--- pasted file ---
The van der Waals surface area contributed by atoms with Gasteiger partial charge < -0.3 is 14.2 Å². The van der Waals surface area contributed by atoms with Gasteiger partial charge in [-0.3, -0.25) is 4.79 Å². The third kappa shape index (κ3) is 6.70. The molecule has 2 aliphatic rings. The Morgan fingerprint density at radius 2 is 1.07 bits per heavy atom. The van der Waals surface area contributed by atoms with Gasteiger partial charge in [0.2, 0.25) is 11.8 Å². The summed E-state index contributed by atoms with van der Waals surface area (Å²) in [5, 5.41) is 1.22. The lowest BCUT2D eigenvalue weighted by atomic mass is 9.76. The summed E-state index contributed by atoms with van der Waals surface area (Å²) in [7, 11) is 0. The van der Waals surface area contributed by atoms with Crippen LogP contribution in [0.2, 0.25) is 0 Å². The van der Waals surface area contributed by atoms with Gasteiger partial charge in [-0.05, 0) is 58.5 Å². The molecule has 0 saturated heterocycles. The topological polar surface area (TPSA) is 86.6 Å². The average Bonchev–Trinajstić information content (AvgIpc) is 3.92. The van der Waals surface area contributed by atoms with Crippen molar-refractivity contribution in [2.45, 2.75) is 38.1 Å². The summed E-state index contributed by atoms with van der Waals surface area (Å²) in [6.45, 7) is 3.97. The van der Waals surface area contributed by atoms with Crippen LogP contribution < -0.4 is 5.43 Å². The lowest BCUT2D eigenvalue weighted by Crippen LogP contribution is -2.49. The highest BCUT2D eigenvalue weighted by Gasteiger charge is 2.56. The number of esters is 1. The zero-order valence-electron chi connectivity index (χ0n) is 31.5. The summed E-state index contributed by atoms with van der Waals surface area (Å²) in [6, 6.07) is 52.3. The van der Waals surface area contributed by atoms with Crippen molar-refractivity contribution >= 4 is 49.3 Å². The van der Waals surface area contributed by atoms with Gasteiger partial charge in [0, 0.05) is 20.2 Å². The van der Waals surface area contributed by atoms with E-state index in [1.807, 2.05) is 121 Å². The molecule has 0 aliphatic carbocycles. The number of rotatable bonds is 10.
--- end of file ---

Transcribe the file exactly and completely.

The van der Waals surface area contributed by atoms with Gasteiger partial charge < -0.3 is 14.2 Å². The van der Waals surface area contributed by atoms with Gasteiger partial charge in [-0.3, -0.25) is 4.79 Å². The third kappa shape index (κ3) is 6.70. The molecule has 2 aliphatic rings. The Morgan fingerprint density at radius 2 is 1.07 bits per heavy atom. The van der Waals surface area contributed by atoms with Gasteiger partial charge in [0.2, 0.25) is 11.8 Å². The summed E-state index contributed by atoms with van der Waals surface area (Å²) in [5, 5.41) is 1.22. The lowest BCUT2D eigenvalue weighted by atomic mass is 9.76. The summed E-state index contributed by atoms with van der Waals surface area (Å²) in [7, 11) is 0. The van der Waals surface area contributed by atoms with Crippen LogP contribution in [0.2, 0.25) is 0 Å². The van der Waals surface area contributed by atoms with Gasteiger partial charge in [-0.05, 0) is 58.5 Å². The molecule has 0 saturated heterocycles. The topological polar surface area (TPSA) is 86.6 Å². The average Bonchev–Trinajstić information content (AvgIpc) is 3.92. The van der Waals surface area contributed by atoms with Crippen molar-refractivity contribution in [2.45, 2.75) is 38.1 Å². The summed E-state index contributed by atoms with van der Waals surface area (Å²) in [6.45, 7) is 3.97. The van der Waals surface area contributed by atoms with Crippen LogP contribution < -0.4 is 5.43 Å². The lowest BCUT2D eigenvalue weighted by Crippen LogP contribution is -2.49. The highest BCUT2D eigenvalue weighted by Gasteiger charge is 2.56. The number of esters is 1. The zero-order valence-electron chi connectivity index (χ0n) is 31.5. The summed E-state index contributed by atoms with van der Waals surface area (Å²) in [6, 6.07) is 52.3. The van der Waals surface area contributed by atoms with Crippen molar-refractivity contribution >= 4 is 49.3 Å². The van der Waals surface area contributed by atoms with Gasteiger partial charge in [0, 0.05) is 20.2 Å². The van der Waals surface area contributed by atoms with E-state index in [1.807, 2.05) is 121 Å². The molecule has 0 aliphatic carbocycles. The number of rotatable bonds is 10.